THE ADVOCATE 117
VOL. 78 PART 1 JANUARY 2020
vention was a primary goal. Fear, a direct byproduct of his method, dominated
the courtroom. But nonetheless, Professor Younger took a bold and
much-needed leap towards constructing rules and guidelines surrounding
this arcane subject.
The authors have taken a fundamentally different direction. In doing so,
they have created a new approach to cross-examination. Their system of
cross-examination is based on scientific principles of persuasion and behaviour
conditioning, advanced by psychologist B.F. Skinner. This approach
produces cross-examination which assists witness control, prevents distractions
and maximizes learning by the trier of fact, in real time. Of great significance,
the authors reject Professor Younger’s rule that prohibits any
questions the answer to which is unknown by the cross-examiner.
Both Pozner and Dodd are members of the National Association of Criminal
Defense Lawyers, Mr. Pozner being a past president. This association
boasts a membership of over 10,000 lawyers. It is believed that many of the
principles were discussed at that association; the authors consolidated the
ideas, refined them and built upon them, adding their own ideas and techniques.
Their book is a useful guide that can be easily referred to while
preparing for any cross-examination. To the legal profession, it will have
timeless value. The authors are owed a debt of gratitude.
The system of cross-examination proposed by the authors begins with
crafting the competing theories of the case: the theory of your client’s case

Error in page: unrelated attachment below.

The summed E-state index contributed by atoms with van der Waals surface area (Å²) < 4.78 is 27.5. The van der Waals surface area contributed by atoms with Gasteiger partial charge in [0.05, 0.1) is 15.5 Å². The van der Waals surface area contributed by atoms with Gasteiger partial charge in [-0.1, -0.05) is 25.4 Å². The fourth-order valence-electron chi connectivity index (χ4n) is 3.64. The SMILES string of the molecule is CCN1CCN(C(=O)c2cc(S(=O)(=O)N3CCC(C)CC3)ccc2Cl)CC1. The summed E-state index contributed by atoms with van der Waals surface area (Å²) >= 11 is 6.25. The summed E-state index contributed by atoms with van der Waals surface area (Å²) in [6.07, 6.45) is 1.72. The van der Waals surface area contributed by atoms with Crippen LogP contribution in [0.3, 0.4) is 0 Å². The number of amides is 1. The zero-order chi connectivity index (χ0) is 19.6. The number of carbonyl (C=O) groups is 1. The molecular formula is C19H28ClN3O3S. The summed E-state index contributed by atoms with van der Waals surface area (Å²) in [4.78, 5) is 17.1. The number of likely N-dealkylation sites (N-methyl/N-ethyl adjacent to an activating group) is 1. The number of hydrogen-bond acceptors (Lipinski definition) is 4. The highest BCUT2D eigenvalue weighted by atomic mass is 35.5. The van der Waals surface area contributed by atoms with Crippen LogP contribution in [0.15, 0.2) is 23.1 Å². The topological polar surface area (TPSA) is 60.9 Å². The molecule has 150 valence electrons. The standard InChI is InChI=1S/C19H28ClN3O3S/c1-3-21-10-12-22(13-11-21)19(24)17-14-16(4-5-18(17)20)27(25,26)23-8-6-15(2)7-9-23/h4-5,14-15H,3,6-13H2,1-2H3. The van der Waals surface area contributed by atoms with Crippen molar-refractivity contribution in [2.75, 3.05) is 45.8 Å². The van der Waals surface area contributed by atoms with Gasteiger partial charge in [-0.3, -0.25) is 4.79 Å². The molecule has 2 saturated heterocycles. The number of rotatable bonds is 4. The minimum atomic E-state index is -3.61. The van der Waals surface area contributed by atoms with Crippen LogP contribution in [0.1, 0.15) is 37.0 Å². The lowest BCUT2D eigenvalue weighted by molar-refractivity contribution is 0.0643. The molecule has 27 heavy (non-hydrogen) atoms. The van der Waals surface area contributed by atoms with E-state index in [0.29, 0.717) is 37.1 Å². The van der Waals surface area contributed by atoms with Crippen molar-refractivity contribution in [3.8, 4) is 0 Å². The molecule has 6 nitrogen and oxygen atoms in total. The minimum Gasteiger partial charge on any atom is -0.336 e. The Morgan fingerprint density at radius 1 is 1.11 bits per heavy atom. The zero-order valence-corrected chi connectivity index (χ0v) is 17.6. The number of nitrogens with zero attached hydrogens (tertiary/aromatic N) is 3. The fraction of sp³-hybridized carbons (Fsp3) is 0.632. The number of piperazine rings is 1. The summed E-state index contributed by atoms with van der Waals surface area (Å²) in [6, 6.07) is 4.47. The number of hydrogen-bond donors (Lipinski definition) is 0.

and that of the opposing side. The theory of the case guides pre-trial investigation.
Pre-trial investigation then further refines the theory of the case.
Cross-examination questions are then drafted based on relevant topics bearing
on the theories of the case. Each topic becomes a chapter, a single page
of questions, establishing a particular fact that is either a constructive or a
destructive fact. Constructive cross-examination elicits constructive facts:
facts that support the client’s theory of the case. Destructive cross-examination
elicits destructive facts: facts that are destructive of the opponent’s theory
of the case. If not constructive or destructive, cross-examination will
impugn the credibility of the witness. The third edition expands upon the
idea of constructive cross and its value in relation to destructive cross.
Once all the chapters are drafted, they are arranged in pre-determined
sequences. The particular sequence chosen is one that best teaches the
trier of fact the theory of the case. Each chapter is a fact and when presented
chapter by chapter, or fact by fact, they gradually paint a picture. For
destructive cross, each fact becomes a razor cut. With enough facts, the
opponent’s theory of the case, or opposing picture, may die a death from a
thousand razor cuts.